Wednesday, May 12, 2021

Review: Aristocracy by William Doyle

Title: Aristocracy 
Series: A Very Short Introduction #251
Author: William Doyle
Source/Format: Purchased; Paperback
More Details: Nonfiction; History
Publisher/Publication Date: Oxford University Press, USA; November 28, 2010

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Synopsis from Goodreads...

Aristocracies or nobilities dominated the social, economic, and institutional history of all European counties until only a few generations ago. The relics of their power, in traditions and behavior, in architecture and the arts, are still all around us. This engaging Very Short Introduction shows how ideas of aristocracy originated in ancient times, were transformed in the middle ages, and have only fallen apart over the last two centuries, following the outbreak of the American and French Revolutions. William Doyle, an authority on eighteen-century European history, here strips away the myths in which aristocracies have always sought to shroud themselves, but he also astutely delineates the true sources of their enduring power. Their outlook and behavior affected the rest of society in innumerable and sometimes surprising ways, but perhaps most surprising was the way in which the centuries-old aristocratic hegemony crumbled away. In this Very Short Introduction William Doyle considers why this happened and what is left today.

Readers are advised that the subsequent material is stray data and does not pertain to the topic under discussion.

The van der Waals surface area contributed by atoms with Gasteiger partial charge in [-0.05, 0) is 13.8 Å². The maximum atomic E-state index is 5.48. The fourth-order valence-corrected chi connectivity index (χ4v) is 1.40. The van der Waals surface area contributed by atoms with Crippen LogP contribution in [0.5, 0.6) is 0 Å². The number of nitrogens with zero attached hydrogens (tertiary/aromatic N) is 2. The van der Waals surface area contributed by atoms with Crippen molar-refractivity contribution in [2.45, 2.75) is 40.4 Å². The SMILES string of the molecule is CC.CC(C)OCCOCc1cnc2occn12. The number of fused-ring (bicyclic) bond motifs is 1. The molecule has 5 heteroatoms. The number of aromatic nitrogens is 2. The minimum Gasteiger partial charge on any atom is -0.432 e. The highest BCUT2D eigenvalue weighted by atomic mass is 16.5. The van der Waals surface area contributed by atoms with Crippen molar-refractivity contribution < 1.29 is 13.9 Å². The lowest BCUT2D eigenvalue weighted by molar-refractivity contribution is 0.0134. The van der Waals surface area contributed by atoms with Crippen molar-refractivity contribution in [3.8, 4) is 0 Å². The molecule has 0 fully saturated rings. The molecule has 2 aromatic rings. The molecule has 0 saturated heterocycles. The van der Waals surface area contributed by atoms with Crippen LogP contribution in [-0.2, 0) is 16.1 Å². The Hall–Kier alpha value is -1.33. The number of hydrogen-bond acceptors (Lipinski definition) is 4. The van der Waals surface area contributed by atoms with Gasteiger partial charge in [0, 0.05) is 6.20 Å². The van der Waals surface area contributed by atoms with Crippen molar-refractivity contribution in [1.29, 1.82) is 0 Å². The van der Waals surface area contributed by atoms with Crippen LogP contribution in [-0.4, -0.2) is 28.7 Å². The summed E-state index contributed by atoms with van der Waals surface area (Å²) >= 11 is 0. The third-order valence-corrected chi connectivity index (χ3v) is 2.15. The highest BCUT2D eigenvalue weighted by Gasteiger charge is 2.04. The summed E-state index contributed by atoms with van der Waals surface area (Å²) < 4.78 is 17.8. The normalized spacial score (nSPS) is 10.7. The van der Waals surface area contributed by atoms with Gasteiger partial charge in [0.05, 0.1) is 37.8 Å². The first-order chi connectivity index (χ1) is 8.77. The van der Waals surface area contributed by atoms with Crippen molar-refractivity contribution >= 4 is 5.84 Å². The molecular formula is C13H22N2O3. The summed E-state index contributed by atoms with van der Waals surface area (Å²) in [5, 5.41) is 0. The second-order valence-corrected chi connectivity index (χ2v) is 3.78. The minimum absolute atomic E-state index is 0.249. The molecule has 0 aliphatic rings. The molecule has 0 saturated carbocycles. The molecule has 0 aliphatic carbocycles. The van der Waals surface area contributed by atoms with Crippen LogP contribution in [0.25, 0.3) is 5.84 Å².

I’ve been into history lately, and one of my recent nonfiction reads was Aristocracy by William Doyle. It’s a part of Oxford’s A Very Short Introduction series, which has been publishing since 1995. There are a number of titles I want to read from this series, but my first foray into it was with Aristocracy.

“Aristocracy is a word coined in ancient Greece. Originally it meant not a group of people but a form of government: rule by the best. But who were they?”—pg.1, Aristocracy, William Doyle.

Aristocracy was excellent, and it was way more informative than I originally thought it would be. It was a short book at just one hundred and two pages. Even so, it was a precise summery of the roles, privileges, and powers of the aristocracy through the ages. In its five chapters total, it covered everything from the way titles were obtained (or lost), as well as the eventual decline that came with changes to the public’s perception of the aristocracy.

I honestly had a great time with this read. The compact format didn’t require too much commitment, but it was a fascinating read regardless. 

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